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WPF FAQ

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You can choose to keep your Windows Forms application primarily intact and migrate portions of your application to WPF where it makes sense. You can do this by identifying those areas of your application that are a good fit for WPF features and convert only those areas to WPF. For example, you may want to convert only a few of your forms to WPF and keep the rest of the application based on Windows Forms. Using this method, you could simply popup instances of WPF pages or windows from your Windows Forms application. Additionally, you may want to actually swap-out Windows Forms controls for WPF controls on a form resulting in a hybrid form when the controls co-exist in peaceful harmony.

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You can choose to keep your Windows Forms application primarily intact and migrate portions of your application to WPF where it makes sense. You can do this by identifying those areas of your application that are a good fit for WPF features and convert only those areas to WPF. For example, you may want to convert only a few of your forms to WPF and keep the rest of the application based on Windows Forms. Using this method, you could simply popup instances of WPF pages or windows from your Windows Forms application. Additionally, you may want to actually swap-out Windows Forms controls for WPF controls on a form resulting in a hybrid form when the controls co-exist in peaceful harmony.

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You can have a WPF application popup a Windows Form much in the same way that you can popup a WPF window from a Windows Forms application. Furthermore, you can place Windows Forms controls side-by-side with WPF controls on a WPF window or page-by-page using the WindowsFormsHost control that ships as part of the interoperability layer.

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First make sure to add references to ‘System.Windows.Forms’ and ‘System.Windows.Forms.Integration’. Then you need to decide if you will use code, XAML or a combination of both to work with the Windows Forms controls. If you are strictly using code, you would write code similar to the following :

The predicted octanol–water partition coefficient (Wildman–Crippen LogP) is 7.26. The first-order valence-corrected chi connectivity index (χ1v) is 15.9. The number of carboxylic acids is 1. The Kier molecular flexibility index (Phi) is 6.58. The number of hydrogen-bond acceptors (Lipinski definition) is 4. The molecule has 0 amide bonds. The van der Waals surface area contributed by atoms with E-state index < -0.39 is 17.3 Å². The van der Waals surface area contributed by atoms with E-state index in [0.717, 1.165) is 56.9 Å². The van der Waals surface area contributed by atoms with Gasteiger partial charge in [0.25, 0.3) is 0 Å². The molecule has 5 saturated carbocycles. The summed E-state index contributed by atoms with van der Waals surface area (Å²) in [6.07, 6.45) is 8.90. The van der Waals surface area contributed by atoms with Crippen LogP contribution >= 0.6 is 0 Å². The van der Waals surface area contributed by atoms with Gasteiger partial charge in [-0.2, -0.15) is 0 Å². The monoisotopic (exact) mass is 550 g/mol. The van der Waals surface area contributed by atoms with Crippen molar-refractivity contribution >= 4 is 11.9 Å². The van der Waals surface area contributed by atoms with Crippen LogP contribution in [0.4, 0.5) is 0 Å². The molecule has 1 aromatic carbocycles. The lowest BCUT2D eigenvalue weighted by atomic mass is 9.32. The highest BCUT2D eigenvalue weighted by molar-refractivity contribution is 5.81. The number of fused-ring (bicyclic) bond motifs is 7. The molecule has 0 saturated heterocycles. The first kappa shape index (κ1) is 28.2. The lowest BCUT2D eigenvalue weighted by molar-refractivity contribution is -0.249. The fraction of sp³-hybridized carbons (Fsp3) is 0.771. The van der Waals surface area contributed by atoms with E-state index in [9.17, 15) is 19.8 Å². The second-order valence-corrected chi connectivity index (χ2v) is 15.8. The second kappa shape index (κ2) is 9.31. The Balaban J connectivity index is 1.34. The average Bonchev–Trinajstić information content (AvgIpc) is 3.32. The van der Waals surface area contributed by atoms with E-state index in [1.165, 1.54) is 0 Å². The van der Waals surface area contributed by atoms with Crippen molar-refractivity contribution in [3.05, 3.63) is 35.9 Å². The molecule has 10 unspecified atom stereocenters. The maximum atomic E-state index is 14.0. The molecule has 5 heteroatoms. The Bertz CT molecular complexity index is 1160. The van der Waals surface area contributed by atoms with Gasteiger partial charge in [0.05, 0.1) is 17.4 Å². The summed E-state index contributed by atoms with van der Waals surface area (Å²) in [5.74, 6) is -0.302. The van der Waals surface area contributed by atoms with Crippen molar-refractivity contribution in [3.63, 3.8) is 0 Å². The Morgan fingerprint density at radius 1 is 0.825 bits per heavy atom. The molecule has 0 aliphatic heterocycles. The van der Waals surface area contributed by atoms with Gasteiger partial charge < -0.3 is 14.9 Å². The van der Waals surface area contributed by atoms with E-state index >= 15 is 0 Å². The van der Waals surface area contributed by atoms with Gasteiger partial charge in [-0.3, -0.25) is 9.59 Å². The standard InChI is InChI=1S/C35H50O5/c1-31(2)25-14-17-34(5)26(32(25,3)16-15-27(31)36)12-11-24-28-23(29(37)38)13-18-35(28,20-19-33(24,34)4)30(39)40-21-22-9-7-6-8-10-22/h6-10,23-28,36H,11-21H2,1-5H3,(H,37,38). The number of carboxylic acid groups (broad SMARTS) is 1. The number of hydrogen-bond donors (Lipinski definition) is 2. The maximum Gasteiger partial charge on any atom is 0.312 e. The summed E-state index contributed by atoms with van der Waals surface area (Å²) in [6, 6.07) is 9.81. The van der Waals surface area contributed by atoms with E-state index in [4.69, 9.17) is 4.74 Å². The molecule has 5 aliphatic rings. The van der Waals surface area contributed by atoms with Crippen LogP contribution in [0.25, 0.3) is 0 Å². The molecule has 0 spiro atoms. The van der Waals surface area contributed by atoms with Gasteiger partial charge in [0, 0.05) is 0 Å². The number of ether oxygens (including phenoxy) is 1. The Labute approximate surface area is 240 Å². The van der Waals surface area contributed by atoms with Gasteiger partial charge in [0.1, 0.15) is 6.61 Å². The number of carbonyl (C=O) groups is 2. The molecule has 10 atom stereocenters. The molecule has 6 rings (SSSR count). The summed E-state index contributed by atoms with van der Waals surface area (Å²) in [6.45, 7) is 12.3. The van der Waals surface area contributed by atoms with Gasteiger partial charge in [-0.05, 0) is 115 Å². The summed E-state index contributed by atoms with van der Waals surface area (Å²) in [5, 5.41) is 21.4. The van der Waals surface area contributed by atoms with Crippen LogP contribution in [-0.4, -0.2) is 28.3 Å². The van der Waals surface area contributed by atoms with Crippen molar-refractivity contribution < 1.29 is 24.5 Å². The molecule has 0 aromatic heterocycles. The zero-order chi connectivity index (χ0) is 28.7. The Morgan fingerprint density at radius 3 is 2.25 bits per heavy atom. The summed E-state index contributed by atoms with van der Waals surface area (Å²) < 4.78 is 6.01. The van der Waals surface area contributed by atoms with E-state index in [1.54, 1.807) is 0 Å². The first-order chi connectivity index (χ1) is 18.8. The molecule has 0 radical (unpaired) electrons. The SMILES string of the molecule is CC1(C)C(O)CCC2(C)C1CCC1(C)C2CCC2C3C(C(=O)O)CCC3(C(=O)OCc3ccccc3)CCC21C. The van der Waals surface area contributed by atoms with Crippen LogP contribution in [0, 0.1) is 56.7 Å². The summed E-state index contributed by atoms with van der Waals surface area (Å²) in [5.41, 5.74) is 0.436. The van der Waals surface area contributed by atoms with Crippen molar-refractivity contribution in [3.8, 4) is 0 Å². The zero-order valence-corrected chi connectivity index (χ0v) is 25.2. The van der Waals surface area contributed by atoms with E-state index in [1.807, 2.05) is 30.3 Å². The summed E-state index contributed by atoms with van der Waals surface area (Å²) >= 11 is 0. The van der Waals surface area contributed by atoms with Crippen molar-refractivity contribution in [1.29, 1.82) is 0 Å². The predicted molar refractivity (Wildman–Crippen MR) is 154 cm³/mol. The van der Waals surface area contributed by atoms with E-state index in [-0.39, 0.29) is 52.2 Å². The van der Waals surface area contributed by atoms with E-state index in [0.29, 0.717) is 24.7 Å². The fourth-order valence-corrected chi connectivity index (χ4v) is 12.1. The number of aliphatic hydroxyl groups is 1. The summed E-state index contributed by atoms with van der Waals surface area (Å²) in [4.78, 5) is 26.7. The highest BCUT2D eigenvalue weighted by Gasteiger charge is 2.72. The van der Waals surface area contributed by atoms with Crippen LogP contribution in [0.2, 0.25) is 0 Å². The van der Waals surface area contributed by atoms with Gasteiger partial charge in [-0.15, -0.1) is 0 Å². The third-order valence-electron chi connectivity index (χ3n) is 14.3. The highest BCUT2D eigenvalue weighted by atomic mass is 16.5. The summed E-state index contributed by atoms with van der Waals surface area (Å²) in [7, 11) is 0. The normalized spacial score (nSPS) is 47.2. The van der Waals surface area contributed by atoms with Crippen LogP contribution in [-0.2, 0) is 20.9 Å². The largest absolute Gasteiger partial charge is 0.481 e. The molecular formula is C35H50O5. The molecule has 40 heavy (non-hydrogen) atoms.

[C#]

//Instantiate the hosting control
WindowsFormsHost host = new WindowsFormsHost();
//Instantiate the Windows Forms control, in this case a button
System.Windows.Forms.Button wfButton = 
  new System.Windows.Forms.Button();
wfButton.Text = 'Windows Forms Button';

// Add the Windows Forms button to the host control
host.Children.Add(wfButton);

// Add the host control to the WPF element that 
// you want to parent the control,
// in this case it’s a Grid
this.grid1.Children.Add(host);

If you are using XAML, you still need to add the references to ‘System.Windows.Forms’ and ‘System.Windows.Forms.Integration’, but you will also need to add mapping statements to your XAML that will allow you to refer to the objects that live in these namespaces via XAML:

[XAML]

<?Mapping XmlNamespace='wfi' ClrNamespace='System.Windows.Forms.Integration' Assembly='WindowsFormsIntegration'?>
        <?Mapping XmlNamespace='wf' ClrNamespace='System.Windows.Forms' Assembly='System.Windows.Forms'?>

The ‘XMLNamespace’ property provides a way to create a tag that you can use as a namespace prefix in the XAML to refer to the controls within the ‘System.Windows.Forms’ and ‘System.Windows.Forms.Integration’ namespaces. To enable this, you must also create ‘xmlns’ properties in the XAML that maps back to these prefixes as given below :

[XAML]

        <Window x:Class='AvalonApplication17.Window1'
xmlns='http://schemas.microsoft.com/winfx/avalon/2005'
xmlns:x='http://schemas.microsoft.com/winfx/xaml/2005'
xmlns:wfi='wfi'
xmlns:wf='wf' Title='AvalonApplication17'
Loaded='WindowLoaded'
>
            Then you can use XAML to instantiate the WindowsFormsHost control and its subsequent child controls:
            <Grid x:Name='grid1'>
                <wfi:WindowsFormsHost>
                    <wf:Button Text='Windows Forms Button'/>
                </wfi:WindowsFormsHost>
            </Grid>

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